Volcanic tour of the Pacific Northwest

American Road Trips, Riel articles & publicity — By on May 14, 2010 at 3:45 pm
Mount Hood

Mount Hood reflected in Trillium Lake, Oregon.

The recent eruption of the Eyjafjallajokull volcano in Iceland certainly captured the world’s attention, as have volcanoes throughout history. Tourists have long had an enduring fascination with volcanoes, as visitors flock to sites as diverse as Italy’s Pompeii, which was buried by the 1st century eruption of Mt. Vesuvius, and Washington state’s Mt. St. Helens, which famously and violently erupted in 1980.

In North America, the Pacific Northwest has been significantly shaped by its volcanic history. In fact, there are stunning calderas, lava tube caves and bubbling hot springs throughout the region – all connected to the area’s volcanic activity. And the Cascade Range is home to a 700-mile string of active volcanoes, from Mount Rainier to Mount Hood to Mount Shasta. As a result, it’s possible to put together a road trip that takes in some of the continent’s most spectacular volcanic scenery. I did just that in a recent article for Examiner.com, with a journey that stretches from Washington to northern California.

Here is an excerpt that covers the latter part of the road trip, from southern Oregon down through northern California:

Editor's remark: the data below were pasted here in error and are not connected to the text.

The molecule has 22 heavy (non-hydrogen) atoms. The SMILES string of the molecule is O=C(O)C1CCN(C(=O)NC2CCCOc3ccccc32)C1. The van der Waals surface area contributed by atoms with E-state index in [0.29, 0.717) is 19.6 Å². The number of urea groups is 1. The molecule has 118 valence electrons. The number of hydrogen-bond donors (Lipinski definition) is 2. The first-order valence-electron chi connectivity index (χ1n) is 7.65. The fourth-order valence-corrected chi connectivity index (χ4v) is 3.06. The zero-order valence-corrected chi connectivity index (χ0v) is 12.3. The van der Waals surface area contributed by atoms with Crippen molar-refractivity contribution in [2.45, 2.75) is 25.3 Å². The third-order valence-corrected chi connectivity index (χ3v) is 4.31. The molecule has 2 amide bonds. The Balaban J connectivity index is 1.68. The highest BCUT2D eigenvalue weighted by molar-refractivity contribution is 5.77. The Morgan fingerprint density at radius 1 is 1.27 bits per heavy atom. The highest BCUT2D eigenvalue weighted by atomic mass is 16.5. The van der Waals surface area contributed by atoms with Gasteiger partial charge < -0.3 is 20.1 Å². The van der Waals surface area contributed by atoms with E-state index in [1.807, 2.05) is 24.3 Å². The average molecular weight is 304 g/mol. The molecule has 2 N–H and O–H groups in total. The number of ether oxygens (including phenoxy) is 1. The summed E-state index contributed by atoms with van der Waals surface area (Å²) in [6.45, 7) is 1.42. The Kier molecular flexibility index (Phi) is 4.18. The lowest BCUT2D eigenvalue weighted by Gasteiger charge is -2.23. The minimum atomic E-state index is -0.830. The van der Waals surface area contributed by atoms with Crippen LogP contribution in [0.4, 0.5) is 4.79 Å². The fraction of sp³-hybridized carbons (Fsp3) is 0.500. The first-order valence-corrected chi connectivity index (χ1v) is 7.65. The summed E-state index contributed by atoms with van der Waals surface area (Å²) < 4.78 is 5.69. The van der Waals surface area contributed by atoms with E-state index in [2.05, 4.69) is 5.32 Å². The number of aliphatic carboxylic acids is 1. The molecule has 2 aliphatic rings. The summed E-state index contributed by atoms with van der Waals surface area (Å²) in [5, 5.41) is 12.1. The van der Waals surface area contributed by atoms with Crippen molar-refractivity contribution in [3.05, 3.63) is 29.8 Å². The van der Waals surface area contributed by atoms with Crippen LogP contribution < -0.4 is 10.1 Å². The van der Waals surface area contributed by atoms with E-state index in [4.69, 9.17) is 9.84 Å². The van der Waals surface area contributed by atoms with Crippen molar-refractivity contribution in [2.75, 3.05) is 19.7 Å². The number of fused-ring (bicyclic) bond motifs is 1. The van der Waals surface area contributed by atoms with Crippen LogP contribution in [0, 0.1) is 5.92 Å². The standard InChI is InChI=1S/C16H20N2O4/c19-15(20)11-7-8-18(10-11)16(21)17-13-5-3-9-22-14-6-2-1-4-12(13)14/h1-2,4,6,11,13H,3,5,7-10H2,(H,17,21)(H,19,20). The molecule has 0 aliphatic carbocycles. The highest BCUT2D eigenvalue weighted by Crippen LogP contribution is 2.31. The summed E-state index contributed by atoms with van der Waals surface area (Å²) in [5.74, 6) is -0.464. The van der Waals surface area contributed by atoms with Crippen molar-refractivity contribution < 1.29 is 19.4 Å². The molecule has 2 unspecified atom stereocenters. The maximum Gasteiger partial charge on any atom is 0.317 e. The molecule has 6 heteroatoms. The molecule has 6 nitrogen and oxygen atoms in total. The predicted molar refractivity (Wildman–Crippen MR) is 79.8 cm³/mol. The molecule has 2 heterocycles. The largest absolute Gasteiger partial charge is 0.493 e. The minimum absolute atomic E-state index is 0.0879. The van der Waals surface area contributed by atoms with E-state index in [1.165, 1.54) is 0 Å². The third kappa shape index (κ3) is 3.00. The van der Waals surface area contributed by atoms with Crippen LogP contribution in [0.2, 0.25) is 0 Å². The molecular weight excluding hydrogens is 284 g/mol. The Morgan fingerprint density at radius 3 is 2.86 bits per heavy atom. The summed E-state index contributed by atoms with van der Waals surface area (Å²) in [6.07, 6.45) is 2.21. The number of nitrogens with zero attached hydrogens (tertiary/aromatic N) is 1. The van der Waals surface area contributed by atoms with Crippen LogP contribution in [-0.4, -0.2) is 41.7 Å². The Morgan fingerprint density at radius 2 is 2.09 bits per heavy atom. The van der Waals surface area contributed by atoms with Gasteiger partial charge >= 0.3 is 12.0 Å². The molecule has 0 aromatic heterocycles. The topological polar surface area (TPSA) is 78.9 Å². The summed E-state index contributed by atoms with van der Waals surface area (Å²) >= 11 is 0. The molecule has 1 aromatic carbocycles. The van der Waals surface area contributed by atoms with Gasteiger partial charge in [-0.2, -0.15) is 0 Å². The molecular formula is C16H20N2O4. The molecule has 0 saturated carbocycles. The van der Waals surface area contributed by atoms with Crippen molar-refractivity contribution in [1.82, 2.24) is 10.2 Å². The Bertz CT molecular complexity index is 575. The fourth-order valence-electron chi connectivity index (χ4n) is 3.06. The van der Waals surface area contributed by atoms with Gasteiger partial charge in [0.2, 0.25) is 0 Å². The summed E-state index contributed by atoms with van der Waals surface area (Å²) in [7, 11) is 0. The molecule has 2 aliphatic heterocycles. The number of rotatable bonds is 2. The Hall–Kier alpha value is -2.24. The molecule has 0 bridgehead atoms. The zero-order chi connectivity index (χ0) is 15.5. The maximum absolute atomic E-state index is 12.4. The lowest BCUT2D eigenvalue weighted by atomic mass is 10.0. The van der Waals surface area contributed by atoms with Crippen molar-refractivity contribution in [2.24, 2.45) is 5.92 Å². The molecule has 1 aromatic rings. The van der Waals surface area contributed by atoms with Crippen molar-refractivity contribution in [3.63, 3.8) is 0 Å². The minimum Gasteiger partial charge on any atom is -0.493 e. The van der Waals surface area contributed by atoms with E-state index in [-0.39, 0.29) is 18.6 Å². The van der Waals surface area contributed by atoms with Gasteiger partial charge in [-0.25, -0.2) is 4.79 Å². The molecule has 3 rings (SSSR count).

From Crater Lake, your tour continues south into California along the two-state Volcanic Legacy Scenic Byway. You’ll pass through Klamath Falls, Oregon, and then cross into California. If you like lava tube caves, then you’ll love your next stop at Lava Beds National Monument. The park contains hundreds of caves and more than 30 different lava flows, some from two million years ago. About two dozen caves have marked entrances and trails. The monument also includes a large selection of American Indian rock art.
Soon after departing Lava Beds, you’ll find your gaze fixed upon 14,179-foot Mount Shasta, which last erupted in 1786 and is the second highest peak in the Cascades. For centuries this mountain has attracted spiritual seekers, from American Indians to modern day mystics. One of the best ways to enjoy the view is from 15-mile Everitt Memorial Highway, which begins in the charming town of Mt. Shasta and climbs to about 7,800 feet.
You won’t lack for natural beauty as you continue your drive, particularly at the McCloud River Waterfalls in McArthur-Burney Falls State Park, which President Theodore Roosevelt once called “the eighth wonder of the world.” But our tour concludes at Lassen Volcanic National Park. The 10,457-foot Lassen Peak is the southernmost of the Cascade volcanoes and it erupted powerfully as recently as 1915.
Lassen Park Road is a scenic 30-mile drive through the landscape. There are also more than 150 miles of hiking trails. A popular one is the 3-mile roundtrip to Bumpass Hell, where you’ll see the park’s largest concentration of hydrothermal features, including steaming pools and boiling mudpots. This display of bubbling passions just beneath the surface of the earth is a fitting end to our captivating volcanic tour of the Pacific Northwest.

You can read the full story here, and use this Google map to follow the journey.

View Volcano Trail of the Pacific Northwest in a larger map
Photo credit: Public domain image via Wikimedia Commons.

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